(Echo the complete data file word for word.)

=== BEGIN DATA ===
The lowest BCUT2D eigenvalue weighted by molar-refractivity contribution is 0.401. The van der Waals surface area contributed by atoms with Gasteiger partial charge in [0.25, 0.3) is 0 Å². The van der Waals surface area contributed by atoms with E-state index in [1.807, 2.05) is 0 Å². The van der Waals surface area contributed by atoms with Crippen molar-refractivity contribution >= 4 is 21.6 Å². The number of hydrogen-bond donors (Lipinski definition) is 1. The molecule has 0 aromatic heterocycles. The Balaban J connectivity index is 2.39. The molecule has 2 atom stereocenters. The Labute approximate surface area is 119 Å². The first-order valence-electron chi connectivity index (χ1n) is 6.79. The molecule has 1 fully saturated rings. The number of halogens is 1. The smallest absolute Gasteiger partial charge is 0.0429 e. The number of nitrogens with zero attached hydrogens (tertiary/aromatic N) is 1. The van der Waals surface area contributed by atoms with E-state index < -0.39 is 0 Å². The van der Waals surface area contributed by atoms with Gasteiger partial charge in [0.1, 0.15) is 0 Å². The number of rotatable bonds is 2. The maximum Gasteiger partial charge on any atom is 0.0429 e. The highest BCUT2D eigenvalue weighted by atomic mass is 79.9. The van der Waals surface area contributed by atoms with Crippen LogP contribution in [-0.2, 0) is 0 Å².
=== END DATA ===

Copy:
The lowest BCUT2D eigenvalue weighted by molar-refractivity contribution is 0.401. The van der Waals surface area contributed by atoms with Gasteiger partial charge in [0.25, 0.3) is 0 Å². The van der Waals surface area contributed by atoms with E-state index in [1.807, 2.05) is 0 Å². The van der Waals surface area contributed by atoms with Crippen molar-refractivity contribution >= 4 is 21.6 Å². The number of hydrogen-bond donors (Lipinski definition) is 1. The molecule has 0 aromatic heterocycles. The Balaban J connectivity index is 2.39. The molecule has 2 atom stereocenters. The Labute approximate surface area is 119 Å². The first-order valence-electron chi connectivity index (χ1n) is 6.79. The molecule has 1 fully saturated rings. The number of halogens is 1. The smallest absolute Gasteiger partial charge is 0.0429 e. The number of nitrogens with zero attached hydrogens (tertiary/aromatic N) is 1. The van der Waals surface area contributed by atoms with E-state index < -0.39 is 0 Å². The van der Waals surface area contributed by atoms with Gasteiger partial charge in [0.1, 0.15) is 0 Å². The number of rotatable bonds is 2. The maximum Gasteiger partial charge on any atom is 0.0429 e. The highest BCUT2D eigenvalue weighted by atomic mass is 79.9. The van der Waals surface area contributed by atoms with Crippen LogP contribution in [-0.2, 0) is 0 Å².